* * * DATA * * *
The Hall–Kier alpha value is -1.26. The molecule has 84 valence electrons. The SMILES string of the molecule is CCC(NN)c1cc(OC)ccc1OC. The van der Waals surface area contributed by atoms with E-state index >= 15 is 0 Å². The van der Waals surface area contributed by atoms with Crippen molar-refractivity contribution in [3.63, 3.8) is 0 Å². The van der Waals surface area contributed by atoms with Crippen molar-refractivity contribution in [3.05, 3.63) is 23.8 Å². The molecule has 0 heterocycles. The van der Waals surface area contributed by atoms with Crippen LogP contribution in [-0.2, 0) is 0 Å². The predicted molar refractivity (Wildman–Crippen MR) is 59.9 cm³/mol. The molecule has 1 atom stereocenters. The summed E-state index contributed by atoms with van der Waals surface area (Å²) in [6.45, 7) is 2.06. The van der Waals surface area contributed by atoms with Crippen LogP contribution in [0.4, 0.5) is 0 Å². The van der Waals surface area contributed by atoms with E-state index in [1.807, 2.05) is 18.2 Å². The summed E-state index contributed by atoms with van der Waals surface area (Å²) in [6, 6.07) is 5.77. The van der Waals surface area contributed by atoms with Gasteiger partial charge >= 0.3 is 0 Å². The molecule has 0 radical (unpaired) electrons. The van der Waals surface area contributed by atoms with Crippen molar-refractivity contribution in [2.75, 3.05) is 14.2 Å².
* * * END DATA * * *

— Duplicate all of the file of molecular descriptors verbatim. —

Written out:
The Hall–Kier alpha value is -1.26. The molecule has 84 valence electrons. The SMILES string of the molecule is CCC(NN)c1cc(OC)ccc1OC. The van der Waals surface area contributed by atoms with E-state index >= 15 is 0 Å². The van der Waals surface area contributed by atoms with Crippen molar-refractivity contribution in [3.63, 3.8) is 0 Å². The van der Waals surface area contributed by atoms with Crippen molar-refractivity contribution in [3.05, 3.63) is 23.8 Å². The molecule has 0 heterocycles. The van der Waals surface area contributed by atoms with Crippen LogP contribution in [-0.2, 0) is 0 Å². The predicted molar refractivity (Wildman–Crippen MR) is 59.9 cm³/mol. The molecule has 1 atom stereocenters. The summed E-state index contributed by atoms with van der Waals surface area (Å²) in [6.45, 7) is 2.06. The van der Waals surface area contributed by atoms with Crippen LogP contribution in [0.4, 0.5) is 0 Å². The van der Waals surface area contributed by atoms with E-state index in [1.807, 2.05) is 18.2 Å². The summed E-state index contributed by atoms with van der Waals surface area (Å²) in [6, 6.07) is 5.77. The van der Waals surface area contributed by atoms with Gasteiger partial charge >= 0.3 is 0 Å². The molecule has 0 radical (unpaired) electrons. The van der Waals surface area contributed by atoms with Crippen molar-refractivity contribution in [2.75, 3.05) is 14.2 Å².